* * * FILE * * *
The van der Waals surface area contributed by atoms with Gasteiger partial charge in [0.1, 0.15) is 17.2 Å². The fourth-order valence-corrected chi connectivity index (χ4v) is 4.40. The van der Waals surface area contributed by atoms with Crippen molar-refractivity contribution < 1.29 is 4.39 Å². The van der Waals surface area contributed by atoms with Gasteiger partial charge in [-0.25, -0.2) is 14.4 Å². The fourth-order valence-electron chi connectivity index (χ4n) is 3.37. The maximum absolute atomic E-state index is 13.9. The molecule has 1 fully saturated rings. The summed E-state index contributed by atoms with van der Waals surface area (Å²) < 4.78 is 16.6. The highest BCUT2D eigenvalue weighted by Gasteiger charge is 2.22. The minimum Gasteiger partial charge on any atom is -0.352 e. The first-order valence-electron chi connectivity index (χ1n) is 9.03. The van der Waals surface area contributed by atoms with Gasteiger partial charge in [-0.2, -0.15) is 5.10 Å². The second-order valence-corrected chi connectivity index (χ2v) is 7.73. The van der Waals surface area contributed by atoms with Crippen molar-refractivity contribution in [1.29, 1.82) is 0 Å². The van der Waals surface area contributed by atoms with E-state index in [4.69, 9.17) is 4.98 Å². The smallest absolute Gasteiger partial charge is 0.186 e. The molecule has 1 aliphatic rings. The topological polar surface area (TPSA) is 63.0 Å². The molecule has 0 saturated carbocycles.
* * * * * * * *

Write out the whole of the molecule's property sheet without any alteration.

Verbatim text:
The van der Waals surface area contributed by atoms with Gasteiger partial charge in [0.1, 0.15) is 17.2 Å². The fourth-order valence-corrected chi connectivity index (χ4v) is 4.40. The van der Waals surface area contributed by atoms with Crippen molar-refractivity contribution < 1.29 is 4.39 Å². The van der Waals surface area contributed by atoms with Gasteiger partial charge in [-0.25, -0.2) is 14.4 Å². The fourth-order valence-electron chi connectivity index (χ4n) is 3.37. The maximum absolute atomic E-state index is 13.9. The molecule has 1 fully saturated rings. The summed E-state index contributed by atoms with van der Waals surface area (Å²) < 4.78 is 16.6. The highest BCUT2D eigenvalue weighted by Gasteiger charge is 2.22. The minimum Gasteiger partial charge on any atom is -0.352 e. The first-order valence-electron chi connectivity index (χ1n) is 9.03. The van der Waals surface area contributed by atoms with Gasteiger partial charge in [-0.2, -0.15) is 5.10 Å². The second-order valence-corrected chi connectivity index (χ2v) is 7.73. The van der Waals surface area contributed by atoms with Crippen molar-refractivity contribution in [1.29, 1.82) is 0 Å². The van der Waals surface area contributed by atoms with E-state index in [4.69, 9.17) is 4.98 Å². The smallest absolute Gasteiger partial charge is 0.186 e. The molecule has 1 aliphatic rings. The topological polar surface area (TPSA) is 63.0 Å². The molecule has 0 saturated carbocycles.